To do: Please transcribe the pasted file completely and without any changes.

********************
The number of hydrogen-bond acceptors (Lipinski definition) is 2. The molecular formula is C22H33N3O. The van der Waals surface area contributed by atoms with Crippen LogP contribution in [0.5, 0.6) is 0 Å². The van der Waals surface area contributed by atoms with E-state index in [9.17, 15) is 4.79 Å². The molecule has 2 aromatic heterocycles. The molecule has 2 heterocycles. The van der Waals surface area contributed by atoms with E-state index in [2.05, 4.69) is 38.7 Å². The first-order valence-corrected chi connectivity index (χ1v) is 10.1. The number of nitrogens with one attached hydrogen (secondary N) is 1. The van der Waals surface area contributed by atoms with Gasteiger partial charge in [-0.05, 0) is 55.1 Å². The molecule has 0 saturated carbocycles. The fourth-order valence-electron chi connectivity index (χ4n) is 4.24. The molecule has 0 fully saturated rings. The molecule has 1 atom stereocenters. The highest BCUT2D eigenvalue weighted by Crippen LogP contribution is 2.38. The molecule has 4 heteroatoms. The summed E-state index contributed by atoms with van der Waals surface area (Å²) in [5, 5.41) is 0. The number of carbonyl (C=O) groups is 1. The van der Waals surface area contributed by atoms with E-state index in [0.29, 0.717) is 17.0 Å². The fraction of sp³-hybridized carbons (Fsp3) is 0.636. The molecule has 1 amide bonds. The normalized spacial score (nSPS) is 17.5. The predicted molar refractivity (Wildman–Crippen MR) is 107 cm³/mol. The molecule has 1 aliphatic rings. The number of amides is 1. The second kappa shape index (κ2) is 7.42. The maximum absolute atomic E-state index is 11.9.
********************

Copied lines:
The number of hydrogen-bond acceptors (Lipinski definition) is 2. The molecular formula is C22H33N3O. The van der Waals surface area contributed by atoms with Crippen LogP contribution in [0.5, 0.6) is 0 Å². The van der Waals surface area contributed by atoms with E-state index in [9.17, 15) is 4.79 Å². The molecule has 2 aromatic heterocycles. The molecule has 2 heterocycles. The van der Waals surface area contributed by atoms with E-state index in [2.05, 4.69) is 38.7 Å². The first-order valence-corrected chi connectivity index (χ1v) is 10.1. The number of nitrogens with one attached hydrogen (secondary N) is 1. The van der Waals surface area contributed by atoms with Gasteiger partial charge in [-0.05, 0) is 55.1 Å². The molecule has 0 saturated carbocycles. The fourth-order valence-electron chi connectivity index (χ4n) is 4.24. The molecule has 0 fully saturated rings. The molecule has 1 atom stereocenters. The highest BCUT2D eigenvalue weighted by Crippen LogP contribution is 2.38. The molecule has 4 heteroatoms. The summed E-state index contributed by atoms with van der Waals surface area (Å²) in [5, 5.41) is 0. The number of carbonyl (C=O) groups is 1. The van der Waals surface area contributed by atoms with E-state index in [0.29, 0.717) is 17.0 Å². The fraction of sp³-hybridized carbons (Fsp3) is 0.636. The molecule has 1 amide bonds. The normalized spacial score (nSPS) is 17.5. The predicted molar refractivity (Wildman–Crippen MR) is 107 cm³/mol. The molecule has 1 aliphatic rings. The number of amides is 1. The second kappa shape index (κ2) is 7.42. The maximum absolute atomic E-state index is 11.9.